Project Procurement.

In this post I’m going to explore buying goods and services for your project. The first thing to say is that buying for your project should continually deliver value. Good project buying includes planing and delivering and engaging with suppliers and consistently show that the suppliers being used are providing the best overall value to your business.

This is why procurement is such a critical part of project management. In some projects buying can increase in size and complexity, there are simply more activities, stakeholders and risks that need to be identified and managed.

For a Project Manager it is important that you are integrated into the procurement process. Therefore your involvement significantly increases the odds of not only a successful procurement, but also an on-time and on-budget project.

There are five I mportant aspects to bare in mind when buying for your project.

1. Initiating the Project. When there is a new service or product to buy, the Project Manager should start the buying process. This may include getting the initial stakeholders together to understand the scope and objectives of the purchase to discuss high-level expectations and timelines for the products and service that need to be ordered.
3. Creating the Procurement Plan. Establishing a comprehensive procurement plan is an important role for the Project Manager to define the expectations and align stakeholders. An effective procurement plan covers not only the process for buying the goods, technology, or services but also the post-procurement activities required to effectively transition into the business operation. The transition plan may not come into operation until a supplier is selected, but it’s a critical part of the overall success of the project.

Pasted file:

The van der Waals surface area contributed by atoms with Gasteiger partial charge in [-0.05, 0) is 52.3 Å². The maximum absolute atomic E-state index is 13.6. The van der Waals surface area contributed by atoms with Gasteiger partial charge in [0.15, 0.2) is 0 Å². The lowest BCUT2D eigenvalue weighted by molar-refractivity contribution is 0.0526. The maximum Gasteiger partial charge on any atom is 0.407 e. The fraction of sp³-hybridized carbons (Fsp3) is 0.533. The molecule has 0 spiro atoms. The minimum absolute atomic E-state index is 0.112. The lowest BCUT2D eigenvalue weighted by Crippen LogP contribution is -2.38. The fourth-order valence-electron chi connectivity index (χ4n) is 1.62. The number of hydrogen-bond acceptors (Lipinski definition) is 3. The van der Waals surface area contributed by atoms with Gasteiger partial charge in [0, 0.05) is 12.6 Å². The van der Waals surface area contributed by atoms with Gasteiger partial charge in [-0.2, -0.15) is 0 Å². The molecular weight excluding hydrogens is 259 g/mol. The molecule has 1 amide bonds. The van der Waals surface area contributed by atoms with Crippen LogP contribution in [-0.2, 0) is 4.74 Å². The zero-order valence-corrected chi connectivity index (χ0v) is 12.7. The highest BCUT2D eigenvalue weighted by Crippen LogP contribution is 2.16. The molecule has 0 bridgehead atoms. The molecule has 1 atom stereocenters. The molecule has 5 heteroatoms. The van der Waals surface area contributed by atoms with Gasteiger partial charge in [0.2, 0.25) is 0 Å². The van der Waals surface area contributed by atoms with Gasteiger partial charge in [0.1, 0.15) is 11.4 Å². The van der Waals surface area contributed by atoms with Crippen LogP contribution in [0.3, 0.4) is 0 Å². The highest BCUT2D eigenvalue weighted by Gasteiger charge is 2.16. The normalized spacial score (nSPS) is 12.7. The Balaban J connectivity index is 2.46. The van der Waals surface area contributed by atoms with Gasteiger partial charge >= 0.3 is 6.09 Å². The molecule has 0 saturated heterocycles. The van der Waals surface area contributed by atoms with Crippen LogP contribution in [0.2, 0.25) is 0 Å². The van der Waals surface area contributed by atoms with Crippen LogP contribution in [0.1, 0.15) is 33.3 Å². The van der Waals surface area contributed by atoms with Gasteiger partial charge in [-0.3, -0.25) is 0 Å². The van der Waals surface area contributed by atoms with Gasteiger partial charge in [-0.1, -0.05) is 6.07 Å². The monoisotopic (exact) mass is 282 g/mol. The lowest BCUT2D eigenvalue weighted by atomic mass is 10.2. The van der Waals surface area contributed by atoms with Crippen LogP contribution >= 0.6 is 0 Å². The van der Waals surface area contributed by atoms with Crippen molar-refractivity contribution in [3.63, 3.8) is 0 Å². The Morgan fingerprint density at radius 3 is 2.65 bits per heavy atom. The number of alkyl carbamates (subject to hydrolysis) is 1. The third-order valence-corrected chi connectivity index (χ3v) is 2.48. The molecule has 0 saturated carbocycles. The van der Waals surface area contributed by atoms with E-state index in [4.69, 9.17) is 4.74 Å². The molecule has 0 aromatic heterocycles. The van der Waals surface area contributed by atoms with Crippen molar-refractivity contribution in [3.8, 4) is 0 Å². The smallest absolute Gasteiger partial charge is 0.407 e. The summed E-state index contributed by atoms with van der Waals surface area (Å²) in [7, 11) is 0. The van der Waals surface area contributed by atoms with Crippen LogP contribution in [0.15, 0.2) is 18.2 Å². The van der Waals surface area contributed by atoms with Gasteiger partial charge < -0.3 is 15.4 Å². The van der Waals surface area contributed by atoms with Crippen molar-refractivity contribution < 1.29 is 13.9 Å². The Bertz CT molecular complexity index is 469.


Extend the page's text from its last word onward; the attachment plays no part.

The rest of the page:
3. Coordinating Suppliers. Multiple suppliers may be involved during the procurement process, and each supplier may have multiple personnel involved. The Project Manager’s role is to ensure each supplier has identified their own point of contact
4. Communicating Responsibilities and Updates. Keeping all stakeholders on track during the procurement process is a necessity if you want to hit deadlines.The Project Manager is responsible for determining what information is important to communicate, collecting that information from the appropriate stakeholders, and packaging and distributing it at the right times. Weekly email updates, project status reports, and face-to-face meetings are all forms of communication channels that the Project Manager can use throughout a project.
5. Supporting Implementation and Transition. Once the buying is complete and a contract has been signed with a supplier the Project Manager is now focused on the implementation of the solution rather than the selection of the supplier. The PM also provides the knowledge of the procurement process and the implementation process, ensuring that there is a continuity of knowledge and expectations throughout the entire life cycle of the project.

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